If used with proper caution, an enema is perfectly safe, and a valuable resource in many forms of disease, in children as well as in adults.
In Constipation, from whatever cause arising, enemas may be used with advantage; but it must be remembered that they are only temporary measures, removing an existing overcharged state of the bowels, but incapable of establishing that healthy condition of the peristaltic action, upon which a natural daily discharge of the faeces depends. This must be done by tonics, alteratives, and other remedies. In the Constipation of Hysterical Women, Assaftida may be advantageously added to the enema. In that depending upon Spasm of the Rectum, tepid-water enemas, with soap, &c, are very useful, temporarily relaxing the spasm, and bringing away the accumulated faeces.
3131. In Diarrhoea, enemas often prove most serviceable; they may be either simply mucilaginous, or containing opiates, Ipecacuanha, &c. In a case which recently came under my care, the Diarrhoea had continued several weeks, and had resisted the employment of almost every other means; but, by the use of enemas, a cure was effected in a very short period. The first enema, consisting of about two pints of demulcent fluid, brought away a large number of small and very hardened scybala. Immediate relief followed their expulsion; and the remaining irritation, which had been caused by the presence of these hardened bodies, yielded entirely to small glysters, containing Opium and Ipecacuanha
3132. In Dysentery, the employment of large enemas (four or six pints thrown into the transverse colon, by means of a long flexible tube introduced per rectum) was first proposed by Dr. O'Beirne.* The rationale of this treatment, its mode of application, together with some obstacles to its employment, are fully considered when speaking of Dr. Hare's treatment in the article Argenti Nitras (which see). They may doubtless prove highly useful in removing accumulated fAeces and irritant matters from the colon, and have proved successful in the hands of Dr. Irving, Dr.? M'Pherson, &c. Small enemas (fiss. - fij.). containing opiates, Ipecacuanha, &c, often prove useful in allaying the tenesmus and tormina. In other Abdominal Inflammations, in Peritonitis, Peri-hepatitis, Nephritis, Abdominal Typhus, &c., Dr. Eisenmann § speaks highly of the value of enemas of three or four quarts of water at blood-heat. The first injection generally returns in a short time, bringing with it much fAecal matter. The second, which is given immediately after the return of the first, is generally retained without difficulty. He considers that he has often seen cases of the above inflammation cut short by the use of these enemas.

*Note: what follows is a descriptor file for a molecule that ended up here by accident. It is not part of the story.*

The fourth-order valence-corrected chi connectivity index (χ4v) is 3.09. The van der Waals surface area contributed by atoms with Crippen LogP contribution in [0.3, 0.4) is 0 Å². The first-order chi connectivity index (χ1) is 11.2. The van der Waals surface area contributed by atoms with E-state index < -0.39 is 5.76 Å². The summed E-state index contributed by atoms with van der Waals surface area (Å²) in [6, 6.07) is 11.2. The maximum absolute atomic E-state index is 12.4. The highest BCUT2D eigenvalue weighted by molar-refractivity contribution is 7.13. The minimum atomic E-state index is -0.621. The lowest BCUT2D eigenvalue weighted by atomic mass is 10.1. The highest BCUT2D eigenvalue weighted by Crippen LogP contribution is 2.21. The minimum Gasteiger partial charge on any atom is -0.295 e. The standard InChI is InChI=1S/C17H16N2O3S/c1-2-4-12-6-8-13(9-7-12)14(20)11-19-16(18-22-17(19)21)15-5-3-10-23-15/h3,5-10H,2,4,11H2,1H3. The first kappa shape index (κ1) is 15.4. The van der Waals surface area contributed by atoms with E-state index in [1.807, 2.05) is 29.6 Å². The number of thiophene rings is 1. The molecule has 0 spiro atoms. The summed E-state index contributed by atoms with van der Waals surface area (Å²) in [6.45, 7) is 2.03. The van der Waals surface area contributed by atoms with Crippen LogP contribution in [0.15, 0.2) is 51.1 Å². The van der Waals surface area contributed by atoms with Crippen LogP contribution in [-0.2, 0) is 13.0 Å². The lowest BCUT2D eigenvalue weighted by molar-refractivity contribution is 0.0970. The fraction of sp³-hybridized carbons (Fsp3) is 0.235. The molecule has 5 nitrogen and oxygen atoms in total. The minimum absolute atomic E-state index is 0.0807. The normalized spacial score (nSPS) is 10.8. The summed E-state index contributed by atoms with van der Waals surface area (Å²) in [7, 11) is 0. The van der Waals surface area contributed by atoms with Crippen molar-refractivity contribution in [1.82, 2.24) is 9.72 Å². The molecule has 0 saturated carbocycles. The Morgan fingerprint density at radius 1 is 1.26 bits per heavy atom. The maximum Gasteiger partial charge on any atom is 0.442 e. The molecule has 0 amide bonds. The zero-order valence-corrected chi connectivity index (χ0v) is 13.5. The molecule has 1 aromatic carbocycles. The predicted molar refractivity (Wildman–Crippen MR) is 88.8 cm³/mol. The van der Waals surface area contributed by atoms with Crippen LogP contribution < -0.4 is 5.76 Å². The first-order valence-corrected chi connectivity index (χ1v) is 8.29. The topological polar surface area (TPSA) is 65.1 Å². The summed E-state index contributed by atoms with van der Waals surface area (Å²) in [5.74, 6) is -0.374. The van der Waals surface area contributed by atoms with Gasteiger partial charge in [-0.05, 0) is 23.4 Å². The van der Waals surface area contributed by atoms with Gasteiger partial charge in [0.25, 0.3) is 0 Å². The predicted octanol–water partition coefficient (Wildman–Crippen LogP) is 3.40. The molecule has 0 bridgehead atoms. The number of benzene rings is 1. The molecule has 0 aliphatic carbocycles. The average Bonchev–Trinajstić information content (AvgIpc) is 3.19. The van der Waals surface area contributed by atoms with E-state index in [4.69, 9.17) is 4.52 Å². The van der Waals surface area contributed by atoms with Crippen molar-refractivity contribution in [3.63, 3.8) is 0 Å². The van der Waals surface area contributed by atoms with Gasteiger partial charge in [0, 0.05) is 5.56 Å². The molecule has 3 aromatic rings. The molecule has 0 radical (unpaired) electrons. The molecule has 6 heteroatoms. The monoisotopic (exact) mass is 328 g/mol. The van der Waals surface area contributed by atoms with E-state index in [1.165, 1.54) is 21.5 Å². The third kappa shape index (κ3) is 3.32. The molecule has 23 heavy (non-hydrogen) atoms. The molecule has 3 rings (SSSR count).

3133. In Intussusception of the Bowels, Cullen proposed the employment of large warm-water enemas. The flexible tube of a stomach-pump introduced per rectum, is to be passed up six or seven inches, in the manner advised in Dysentery (see sect. 319); and several pints of water, as hot as the patient can bear it without pain, are to be injected. The warmth, the moisture, and the pressure of the fluid, sometimes cause relaxation of the surrounding tissues, and a reduction of the affected part is effected. It, however, often fails. In Colica Pictonum, hot-water enemas have also been found serviceable. (See Hot Bath.)
3134. In Cholera, enemas offer an effectual means of introducing medicines into the system. They may contain salines or Turpentine, and should be repeated every hour or half-hour. However frequently repeated, or in whatever quantity, the fluid becomes absorbed into the system; as in those who die after their employment, although the fluid has not been returned per anum, none of it is to be found in the intestines. They should only be regarded as auxiliary to other treatment.
* New Views of DefAecation, &c. Edin. Med. Surg. Journ., Jan. 1849.
On Bengal Dysentery, Calcutta, 1850. § Bull. de Therap., lv. p. 542.
3135. Against Worms, Martinet advises the employment of enemas in the following manner, to be repeated at short intervals. The first is a common aperient one, to unload the intestines of faecal matter; the second, a strong solution of common salt, or vinegar and water, which should be retained as long as possible; the third should consist of three or four large tablespoonfuls of Olive Oil or thick mucilaginous decoction of Marsh Mallow or Rice, to mitigate any uneasiness of the rectum. This treatment is stated to be very effectual, but can be chiefly useful only when A. Vermiculares are present.
3136. In Acute Peritonitis, Enteritis, and Inflammatory states of the Intestinal Canal, warm, mucilaginous enemas are in all cases preferable to strong or irritating purgatives.
3137. In Cerebral Affections, Apoplexy, Insanity, &c., tere-binthinate and other enemas prove highly serviceable. They not only remove the scybala which so often accumulate in the intestines of maniacal patients, but operate as powerful revulsives. In Fevers attended with Cerebral Complication, Prof. Graves found Tartar Emetic, administered in this manner, very serviceable.
3138. In Affections of the Genito-urinary Organs, enemas containing opiates prove in the highest degree beneficial. In Subacute Ovaritis, warm-water enemas, simple or medicated, are strongly recommended by Dr. Tilt. The enema should be retained as long as possible. In Rigidity of the Os Uteri, warm-water enemas, and in Uterine HAemorrhage, enemas containing iced water, may be used with advantage. (See Water.)